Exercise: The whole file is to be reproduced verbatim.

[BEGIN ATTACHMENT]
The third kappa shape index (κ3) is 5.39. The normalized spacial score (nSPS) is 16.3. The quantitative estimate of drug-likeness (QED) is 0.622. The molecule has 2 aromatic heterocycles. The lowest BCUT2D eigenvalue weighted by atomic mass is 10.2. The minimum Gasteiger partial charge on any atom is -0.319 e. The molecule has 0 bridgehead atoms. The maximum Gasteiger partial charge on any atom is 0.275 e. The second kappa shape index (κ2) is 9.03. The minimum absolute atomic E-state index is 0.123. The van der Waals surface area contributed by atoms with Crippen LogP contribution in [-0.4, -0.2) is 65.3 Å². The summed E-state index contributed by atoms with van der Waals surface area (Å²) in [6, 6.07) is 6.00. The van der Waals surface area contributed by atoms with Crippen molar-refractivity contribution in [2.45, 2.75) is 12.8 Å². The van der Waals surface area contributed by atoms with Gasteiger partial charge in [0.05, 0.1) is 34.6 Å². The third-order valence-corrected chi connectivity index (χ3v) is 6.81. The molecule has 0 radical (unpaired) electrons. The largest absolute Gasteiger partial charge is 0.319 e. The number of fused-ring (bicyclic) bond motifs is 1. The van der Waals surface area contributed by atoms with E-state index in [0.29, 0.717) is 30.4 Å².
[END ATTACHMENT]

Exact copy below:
The third kappa shape index (κ3) is 5.39. The normalized spacial score (nSPS) is 16.3. The quantitative estimate of drug-likeness (QED) is 0.622. The molecule has 2 aromatic heterocycles. The lowest BCUT2D eigenvalue weighted by atomic mass is 10.2. The minimum Gasteiger partial charge on any atom is -0.319 e. The molecule has 0 bridgehead atoms. The maximum Gasteiger partial charge on any atom is 0.275 e. The second kappa shape index (κ2) is 9.03. The minimum absolute atomic E-state index is 0.123. The van der Waals surface area contributed by atoms with Crippen LogP contribution in [-0.4, -0.2) is 65.3 Å². The summed E-state index contributed by atoms with van der Waals surface area (Å²) in [6, 6.07) is 6.00. The van der Waals surface area contributed by atoms with Crippen molar-refractivity contribution in [2.45, 2.75) is 12.8 Å². The van der Waals surface area contributed by atoms with Gasteiger partial charge in [0.05, 0.1) is 34.6 Å². The third-order valence-corrected chi connectivity index (χ3v) is 6.81. The molecule has 0 radical (unpaired) electrons. The largest absolute Gasteiger partial charge is 0.319 e. The number of fused-ring (bicyclic) bond motifs is 1. The van der Waals surface area contributed by atoms with E-state index in [0.29, 0.717) is 30.4 Å².